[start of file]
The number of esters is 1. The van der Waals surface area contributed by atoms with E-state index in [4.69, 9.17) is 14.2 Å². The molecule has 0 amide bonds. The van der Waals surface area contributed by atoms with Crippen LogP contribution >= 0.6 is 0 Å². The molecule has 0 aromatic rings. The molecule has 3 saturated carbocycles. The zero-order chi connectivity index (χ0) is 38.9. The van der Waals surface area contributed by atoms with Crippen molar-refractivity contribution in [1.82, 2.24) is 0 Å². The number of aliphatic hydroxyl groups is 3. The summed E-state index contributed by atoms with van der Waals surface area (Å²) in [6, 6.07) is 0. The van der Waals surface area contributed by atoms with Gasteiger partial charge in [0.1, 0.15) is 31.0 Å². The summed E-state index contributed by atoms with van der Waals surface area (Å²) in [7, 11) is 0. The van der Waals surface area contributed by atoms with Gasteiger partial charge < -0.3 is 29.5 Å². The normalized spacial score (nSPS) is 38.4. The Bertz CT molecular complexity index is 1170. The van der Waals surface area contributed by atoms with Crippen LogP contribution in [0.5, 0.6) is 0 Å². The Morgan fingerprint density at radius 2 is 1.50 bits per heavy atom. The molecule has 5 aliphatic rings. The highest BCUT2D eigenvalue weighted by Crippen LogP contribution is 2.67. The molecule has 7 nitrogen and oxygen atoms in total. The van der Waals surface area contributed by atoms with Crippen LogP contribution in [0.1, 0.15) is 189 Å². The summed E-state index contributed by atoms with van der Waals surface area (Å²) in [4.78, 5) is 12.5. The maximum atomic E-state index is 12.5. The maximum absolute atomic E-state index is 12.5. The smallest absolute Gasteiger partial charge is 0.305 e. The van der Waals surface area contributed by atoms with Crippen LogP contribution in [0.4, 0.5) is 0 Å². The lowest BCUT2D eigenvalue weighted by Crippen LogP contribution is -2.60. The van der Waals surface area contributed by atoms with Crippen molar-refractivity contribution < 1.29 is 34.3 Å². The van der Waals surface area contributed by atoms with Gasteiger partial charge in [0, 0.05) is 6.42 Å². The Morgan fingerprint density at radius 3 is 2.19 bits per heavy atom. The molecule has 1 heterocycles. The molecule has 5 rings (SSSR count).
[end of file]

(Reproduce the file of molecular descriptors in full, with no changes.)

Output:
The number of esters is 1. The van der Waals surface area contributed by atoms with E-state index in [4.69, 9.17) is 14.2 Å². The molecule has 0 amide bonds. The van der Waals surface area contributed by atoms with Crippen LogP contribution >= 0.6 is 0 Å². The molecule has 0 aromatic rings. The molecule has 3 saturated carbocycles. The zero-order chi connectivity index (χ0) is 38.9. The van der Waals surface area contributed by atoms with Crippen molar-refractivity contribution in [1.82, 2.24) is 0 Å². The number of aliphatic hydroxyl groups is 3. The summed E-state index contributed by atoms with van der Waals surface area (Å²) in [6, 6.07) is 0. The van der Waals surface area contributed by atoms with Gasteiger partial charge in [0.1, 0.15) is 31.0 Å². The summed E-state index contributed by atoms with van der Waals surface area (Å²) in [7, 11) is 0. The van der Waals surface area contributed by atoms with Gasteiger partial charge < -0.3 is 29.5 Å². The normalized spacial score (nSPS) is 38.4. The Bertz CT molecular complexity index is 1170. The van der Waals surface area contributed by atoms with Crippen LogP contribution in [0.5, 0.6) is 0 Å². The Morgan fingerprint density at radius 2 is 1.50 bits per heavy atom. The molecule has 5 aliphatic rings. The highest BCUT2D eigenvalue weighted by Crippen LogP contribution is 2.67. The molecule has 7 nitrogen and oxygen atoms in total. The van der Waals surface area contributed by atoms with Crippen LogP contribution in [0.1, 0.15) is 189 Å². The summed E-state index contributed by atoms with van der Waals surface area (Å²) in [4.78, 5) is 12.5. The maximum atomic E-state index is 12.5. The maximum absolute atomic E-state index is 12.5. The smallest absolute Gasteiger partial charge is 0.305 e. The van der Waals surface area contributed by atoms with Crippen LogP contribution in [0.4, 0.5) is 0 Å². The lowest BCUT2D eigenvalue weighted by Crippen LogP contribution is -2.60. The van der Waals surface area contributed by atoms with Crippen molar-refractivity contribution < 1.29 is 34.3 Å². The van der Waals surface area contributed by atoms with Gasteiger partial charge in [0, 0.05) is 6.42 Å². The Morgan fingerprint density at radius 3 is 2.19 bits per heavy atom. The molecule has 1 heterocycles. The molecule has 5 rings (SSSR count).